The Internal audit comprises of 9 posts, consisting of a Head of Audit, 3 Audit Managers and 5 Auditors.
These posts have required qualifications, skills and competencies as set out in the respective Role Profiles.
Professional qualifications and ongoing professional development is recognised within the section. All staff are either professionally qualified (CIIA / CCAB) or are currently undergoing a study programme.
Staff are also encouraged to keep up to date with current auditing developments and regularly attend courses in order that they are continuously updating their professional skills.
A formal Personal Development Review (PDR) process is in place in order that training and development requirements of staff can be regularly assessed and re-evaluated.
Budgets are made available to buy in external specialist services/ skills if required.
All staff within the Internal audit are reminded of their responsibilities to maintain a professional, courteous approach with all staff subject to the audit process, and they will also conduct themselves in accordance with the Seven Principles of Public Life enunciated by the 1995 Nolan Committee.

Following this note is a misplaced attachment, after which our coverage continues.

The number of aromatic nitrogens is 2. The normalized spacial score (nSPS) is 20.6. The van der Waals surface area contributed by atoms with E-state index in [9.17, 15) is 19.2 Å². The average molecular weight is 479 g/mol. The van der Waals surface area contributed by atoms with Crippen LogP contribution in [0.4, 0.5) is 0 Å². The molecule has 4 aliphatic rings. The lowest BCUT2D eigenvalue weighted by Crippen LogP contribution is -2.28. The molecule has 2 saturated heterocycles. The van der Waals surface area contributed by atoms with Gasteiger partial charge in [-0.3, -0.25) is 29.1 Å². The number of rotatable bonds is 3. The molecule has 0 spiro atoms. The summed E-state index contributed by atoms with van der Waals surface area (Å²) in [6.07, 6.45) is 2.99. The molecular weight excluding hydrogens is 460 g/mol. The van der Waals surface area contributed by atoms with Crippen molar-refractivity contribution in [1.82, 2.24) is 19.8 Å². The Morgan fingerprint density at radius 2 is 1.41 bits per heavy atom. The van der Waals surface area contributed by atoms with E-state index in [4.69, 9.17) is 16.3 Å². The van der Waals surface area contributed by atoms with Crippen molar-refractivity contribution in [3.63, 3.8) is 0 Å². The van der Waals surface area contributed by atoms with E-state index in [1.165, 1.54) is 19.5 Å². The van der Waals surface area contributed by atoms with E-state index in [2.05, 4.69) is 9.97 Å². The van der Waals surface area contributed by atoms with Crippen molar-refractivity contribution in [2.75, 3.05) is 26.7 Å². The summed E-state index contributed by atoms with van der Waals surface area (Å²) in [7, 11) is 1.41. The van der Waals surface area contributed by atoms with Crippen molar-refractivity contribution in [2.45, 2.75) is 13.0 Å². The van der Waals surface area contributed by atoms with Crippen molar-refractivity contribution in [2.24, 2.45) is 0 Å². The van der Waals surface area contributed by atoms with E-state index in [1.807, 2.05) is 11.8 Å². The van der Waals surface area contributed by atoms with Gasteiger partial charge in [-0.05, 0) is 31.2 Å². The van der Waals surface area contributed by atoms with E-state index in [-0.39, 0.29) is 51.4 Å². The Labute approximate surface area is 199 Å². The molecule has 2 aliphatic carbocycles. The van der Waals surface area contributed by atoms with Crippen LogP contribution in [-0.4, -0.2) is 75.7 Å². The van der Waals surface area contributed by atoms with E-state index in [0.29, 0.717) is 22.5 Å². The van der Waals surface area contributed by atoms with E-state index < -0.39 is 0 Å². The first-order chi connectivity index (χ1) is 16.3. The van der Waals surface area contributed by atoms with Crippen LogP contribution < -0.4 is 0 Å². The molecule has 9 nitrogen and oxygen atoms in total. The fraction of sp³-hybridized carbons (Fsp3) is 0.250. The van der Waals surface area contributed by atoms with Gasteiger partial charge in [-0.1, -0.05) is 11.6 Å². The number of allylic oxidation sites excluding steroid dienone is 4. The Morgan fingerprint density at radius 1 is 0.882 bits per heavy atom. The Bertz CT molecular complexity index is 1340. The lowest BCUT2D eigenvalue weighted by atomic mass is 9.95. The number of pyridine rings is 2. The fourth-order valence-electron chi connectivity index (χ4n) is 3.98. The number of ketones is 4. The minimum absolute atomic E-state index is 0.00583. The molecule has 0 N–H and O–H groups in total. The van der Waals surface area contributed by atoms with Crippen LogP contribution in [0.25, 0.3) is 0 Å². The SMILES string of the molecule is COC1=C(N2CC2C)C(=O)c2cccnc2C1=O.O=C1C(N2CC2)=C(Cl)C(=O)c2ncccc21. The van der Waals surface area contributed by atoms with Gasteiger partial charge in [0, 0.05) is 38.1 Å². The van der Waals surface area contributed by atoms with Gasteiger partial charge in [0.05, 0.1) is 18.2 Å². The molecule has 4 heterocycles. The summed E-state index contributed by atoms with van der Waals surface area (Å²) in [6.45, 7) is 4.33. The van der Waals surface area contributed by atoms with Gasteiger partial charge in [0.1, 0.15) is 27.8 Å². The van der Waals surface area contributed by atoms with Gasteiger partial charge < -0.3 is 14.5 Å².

The commitment of staff will ensure that they:
- Notify the appropriate level of management of the scope of an audit assignment in a timely fashion, offering opportunities for the inclusion of any specific areas of concern
- Discuss any issues found, wherever possible, with the appropriate level of management so that any control issues can be addressed in a timely fashion
- Acknowledge areas of good practice in the audit reporting process
- Strive to be both constructive and helpful during the course of an audit assignment
Commissioner’s and Chief Constable’s items